Find ways to recycle, donate or sell your old phone in our Recycling Guide. Find out more about why they’re so important to recycle by watching this video.

Truckee Christmas Tree Collection

christmas tree

Recycle your Christmas tree! The week of January 13 and January 17, place your Christmas tree next to your trash can for collection. Your service provider will remove the Christmas tree to be properly recycled.

Please note:

  • All lights, tinsel, ornaments and stands must be removed from the trees.
  • If your tree is longer than six feet, it must be cut in half to be collected.
  • No flocked or painted trees will be accepted.

Between December 26 and January 17, drop off your Christmas tree anytime at one of the following locations:

Tahoe Donner Clubhouse
Map & Directions

High School Soccer Fields
Map & Directions

Glenshire Clubhouse
Map & Directions

Truckee Airport (Soaring and Aviation Way- by Truckee Roundhouse & Tahoe Food Hub)
Map & Directions

Place trees inside the TTSD bins. Clean, undecorated trees only, please!

Town of Truckee Wins 2019 Silver Beacon Award

Beacon Award

The Town of Truckee has won a 2019 Silver Beacon Award!

The Beacon Program is a statewide program that honors voluntary efforts by local governments to reduce greenhouse gas emissions, save energy and adopt policies that promote sustainability. To win a Beacon Award, participating agencies are required to demonstrate five separate areas of progress toward sustainability. Each area, if completed successfully, is awarded with a smaller Spotlight Award.

To earn its Beacon Award, the Town of Truckee demonstrated the following:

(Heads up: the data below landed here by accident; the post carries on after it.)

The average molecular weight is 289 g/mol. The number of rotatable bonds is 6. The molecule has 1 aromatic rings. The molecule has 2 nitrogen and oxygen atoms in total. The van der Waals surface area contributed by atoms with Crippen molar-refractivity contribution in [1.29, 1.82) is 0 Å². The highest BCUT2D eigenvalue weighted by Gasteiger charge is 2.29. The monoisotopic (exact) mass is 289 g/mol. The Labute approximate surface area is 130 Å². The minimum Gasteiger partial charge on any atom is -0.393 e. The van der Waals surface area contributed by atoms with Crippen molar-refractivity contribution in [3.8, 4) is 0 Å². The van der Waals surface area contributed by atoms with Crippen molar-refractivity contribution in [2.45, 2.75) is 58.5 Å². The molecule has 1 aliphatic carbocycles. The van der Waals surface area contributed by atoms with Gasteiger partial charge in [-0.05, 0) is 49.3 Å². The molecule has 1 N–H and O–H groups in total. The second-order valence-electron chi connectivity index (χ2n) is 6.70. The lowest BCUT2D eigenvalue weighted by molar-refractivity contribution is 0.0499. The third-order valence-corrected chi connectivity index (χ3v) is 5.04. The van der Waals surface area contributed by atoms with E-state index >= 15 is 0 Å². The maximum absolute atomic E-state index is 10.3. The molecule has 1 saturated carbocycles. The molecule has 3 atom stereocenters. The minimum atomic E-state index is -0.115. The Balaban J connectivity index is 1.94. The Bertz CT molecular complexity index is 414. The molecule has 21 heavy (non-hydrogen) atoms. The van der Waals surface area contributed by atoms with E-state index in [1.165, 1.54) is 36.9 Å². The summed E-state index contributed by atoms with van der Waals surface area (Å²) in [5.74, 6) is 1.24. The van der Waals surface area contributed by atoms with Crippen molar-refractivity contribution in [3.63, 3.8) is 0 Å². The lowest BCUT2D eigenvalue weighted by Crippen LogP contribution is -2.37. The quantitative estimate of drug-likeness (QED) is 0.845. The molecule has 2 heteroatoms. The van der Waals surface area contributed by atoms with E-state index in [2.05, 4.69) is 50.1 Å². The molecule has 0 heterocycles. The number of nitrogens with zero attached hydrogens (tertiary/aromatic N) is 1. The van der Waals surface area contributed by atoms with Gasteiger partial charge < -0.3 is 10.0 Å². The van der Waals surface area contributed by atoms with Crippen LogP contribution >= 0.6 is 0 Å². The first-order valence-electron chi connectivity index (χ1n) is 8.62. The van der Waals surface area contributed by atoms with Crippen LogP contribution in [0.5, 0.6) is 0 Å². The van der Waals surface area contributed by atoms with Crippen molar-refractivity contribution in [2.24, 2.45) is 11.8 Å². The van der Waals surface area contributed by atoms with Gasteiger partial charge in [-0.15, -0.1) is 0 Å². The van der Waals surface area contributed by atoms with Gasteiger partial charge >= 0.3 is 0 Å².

• 33% Community Greenhouse Gas Reductions (Platinum)
  • 12% Agency Greenhouse Gas Reductions (Gold)
  • 13% Energy Savings (Gold)
  • 6% Natural Gas Savings (Silver)
  • Gold Level Award in Sustainability Best Practices

Among all Beacon participants, Truckee demonstrated the second highest reduction in community greenhouse gases, earning a Platinum Spotlight Award in addition to its other awards.

Mayor David Tirman stated, “Receiving the Beacon Awards was an incredible honor for the Town of Truckee in recognizing our collective efforts towards environmental sustainability on a Town-wide basis. The awards help to highlight the positive impact we can have on our local environment and remind us all of the importance of continuing to build upon our progress for future generations.”

Truckee accepts Beacon awards

From left to right: Erica Manuel, Executive Director, Institute for Local Government; Kim Szczurek, Town of Truckee Administrative Services Director; David Tirman, Truckee Town Mayor; Anna Klovstad, Truckee Town Council Member; and Jeff Loux, Truckee Town Manager.